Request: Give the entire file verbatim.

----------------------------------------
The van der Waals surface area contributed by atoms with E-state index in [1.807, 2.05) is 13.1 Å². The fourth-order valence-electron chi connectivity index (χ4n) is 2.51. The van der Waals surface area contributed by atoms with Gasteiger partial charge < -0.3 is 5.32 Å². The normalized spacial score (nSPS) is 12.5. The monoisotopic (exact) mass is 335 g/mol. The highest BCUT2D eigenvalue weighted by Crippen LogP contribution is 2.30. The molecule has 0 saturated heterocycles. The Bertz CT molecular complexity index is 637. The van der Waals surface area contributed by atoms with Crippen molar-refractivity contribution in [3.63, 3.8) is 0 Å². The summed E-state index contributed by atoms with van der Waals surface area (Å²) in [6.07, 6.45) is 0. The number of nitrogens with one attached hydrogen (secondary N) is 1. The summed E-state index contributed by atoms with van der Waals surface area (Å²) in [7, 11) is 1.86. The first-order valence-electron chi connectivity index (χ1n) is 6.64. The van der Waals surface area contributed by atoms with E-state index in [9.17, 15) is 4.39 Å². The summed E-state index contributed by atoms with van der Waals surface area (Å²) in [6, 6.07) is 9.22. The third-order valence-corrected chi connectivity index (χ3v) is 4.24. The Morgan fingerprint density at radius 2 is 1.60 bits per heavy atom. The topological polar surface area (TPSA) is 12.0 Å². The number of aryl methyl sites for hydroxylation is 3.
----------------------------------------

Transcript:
The van der Waals surface area contributed by atoms with E-state index in [1.807, 2.05) is 13.1 Å². The fourth-order valence-electron chi connectivity index (χ4n) is 2.51. The van der Waals surface area contributed by atoms with Gasteiger partial charge < -0.3 is 5.32 Å². The normalized spacial score (nSPS) is 12.5. The monoisotopic (exact) mass is 335 g/mol. The highest BCUT2D eigenvalue weighted by Crippen LogP contribution is 2.30. The molecule has 0 saturated heterocycles. The Bertz CT molecular complexity index is 637. The van der Waals surface area contributed by atoms with Crippen molar-refractivity contribution in [3.63, 3.8) is 0 Å². The summed E-state index contributed by atoms with van der Waals surface area (Å²) in [6.07, 6.45) is 0. The number of nitrogens with one attached hydrogen (secondary N) is 1. The summed E-state index contributed by atoms with van der Waals surface area (Å²) in [7, 11) is 1.86. The first-order valence-electron chi connectivity index (χ1n) is 6.64. The van der Waals surface area contributed by atoms with E-state index in [9.17, 15) is 4.39 Å². The summed E-state index contributed by atoms with van der Waals surface area (Å²) in [6, 6.07) is 9.22. The third-order valence-corrected chi connectivity index (χ3v) is 4.24. The Morgan fingerprint density at radius 2 is 1.60 bits per heavy atom. The topological polar surface area (TPSA) is 12.0 Å². The number of aryl methyl sites for hydroxylation is 3.